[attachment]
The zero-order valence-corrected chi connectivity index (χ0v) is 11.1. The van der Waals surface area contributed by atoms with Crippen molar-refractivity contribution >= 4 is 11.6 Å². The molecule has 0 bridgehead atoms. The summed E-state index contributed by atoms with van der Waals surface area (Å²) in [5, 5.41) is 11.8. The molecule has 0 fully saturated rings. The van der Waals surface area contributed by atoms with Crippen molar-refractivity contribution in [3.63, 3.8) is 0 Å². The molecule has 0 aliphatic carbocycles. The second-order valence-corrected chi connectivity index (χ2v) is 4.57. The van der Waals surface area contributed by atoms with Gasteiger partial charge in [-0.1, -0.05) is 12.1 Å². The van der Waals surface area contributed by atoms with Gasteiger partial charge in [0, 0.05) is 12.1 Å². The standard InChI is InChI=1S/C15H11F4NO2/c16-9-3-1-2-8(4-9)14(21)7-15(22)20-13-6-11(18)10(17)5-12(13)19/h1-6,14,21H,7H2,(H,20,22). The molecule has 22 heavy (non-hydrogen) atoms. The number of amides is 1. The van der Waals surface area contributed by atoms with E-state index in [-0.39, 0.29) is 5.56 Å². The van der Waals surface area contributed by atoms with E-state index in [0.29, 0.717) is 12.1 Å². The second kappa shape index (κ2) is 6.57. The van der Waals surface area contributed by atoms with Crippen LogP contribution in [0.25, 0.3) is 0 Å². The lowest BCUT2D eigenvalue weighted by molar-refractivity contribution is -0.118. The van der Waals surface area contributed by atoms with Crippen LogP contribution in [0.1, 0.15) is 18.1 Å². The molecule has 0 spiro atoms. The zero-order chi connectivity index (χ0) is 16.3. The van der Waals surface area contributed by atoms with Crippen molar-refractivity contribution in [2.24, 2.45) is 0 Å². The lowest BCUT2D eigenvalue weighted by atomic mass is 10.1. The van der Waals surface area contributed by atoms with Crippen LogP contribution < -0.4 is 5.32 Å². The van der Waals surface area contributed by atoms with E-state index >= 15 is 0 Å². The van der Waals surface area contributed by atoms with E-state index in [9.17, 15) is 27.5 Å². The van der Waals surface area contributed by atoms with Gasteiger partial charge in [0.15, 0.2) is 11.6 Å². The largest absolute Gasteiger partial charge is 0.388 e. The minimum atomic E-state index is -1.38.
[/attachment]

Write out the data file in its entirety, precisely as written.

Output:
The zero-order valence-corrected chi connectivity index (χ0v) is 11.1. The van der Waals surface area contributed by atoms with Crippen molar-refractivity contribution >= 4 is 11.6 Å². The molecule has 0 bridgehead atoms. The summed E-state index contributed by atoms with van der Waals surface area (Å²) in [5, 5.41) is 11.8. The molecule has 0 fully saturated rings. The van der Waals surface area contributed by atoms with Crippen molar-refractivity contribution in [3.63, 3.8) is 0 Å². The molecule has 0 aliphatic carbocycles. The second-order valence-corrected chi connectivity index (χ2v) is 4.57. The van der Waals surface area contributed by atoms with Gasteiger partial charge in [-0.1, -0.05) is 12.1 Å². The van der Waals surface area contributed by atoms with Gasteiger partial charge in [0, 0.05) is 12.1 Å². The standard InChI is InChI=1S/C15H11F4NO2/c16-9-3-1-2-8(4-9)14(21)7-15(22)20-13-6-11(18)10(17)5-12(13)19/h1-6,14,21H,7H2,(H,20,22). The molecule has 22 heavy (non-hydrogen) atoms. The number of amides is 1. The van der Waals surface area contributed by atoms with E-state index in [-0.39, 0.29) is 5.56 Å². The van der Waals surface area contributed by atoms with E-state index in [0.29, 0.717) is 12.1 Å². The second kappa shape index (κ2) is 6.57. The van der Waals surface area contributed by atoms with Crippen LogP contribution in [0.25, 0.3) is 0 Å². The lowest BCUT2D eigenvalue weighted by molar-refractivity contribution is -0.118. The van der Waals surface area contributed by atoms with Crippen LogP contribution in [0.1, 0.15) is 18.1 Å². The molecule has 0 spiro atoms. The zero-order chi connectivity index (χ0) is 16.3. The van der Waals surface area contributed by atoms with Crippen molar-refractivity contribution in [2.24, 2.45) is 0 Å². The lowest BCUT2D eigenvalue weighted by atomic mass is 10.1. The van der Waals surface area contributed by atoms with Crippen LogP contribution < -0.4 is 5.32 Å². The van der Waals surface area contributed by atoms with E-state index >= 15 is 0 Å². The van der Waals surface area contributed by atoms with E-state index in [9.17, 15) is 27.5 Å². The van der Waals surface area contributed by atoms with Gasteiger partial charge in [0.15, 0.2) is 11.6 Å². The largest absolute Gasteiger partial charge is 0.388 e. The minimum atomic E-state index is -1.38.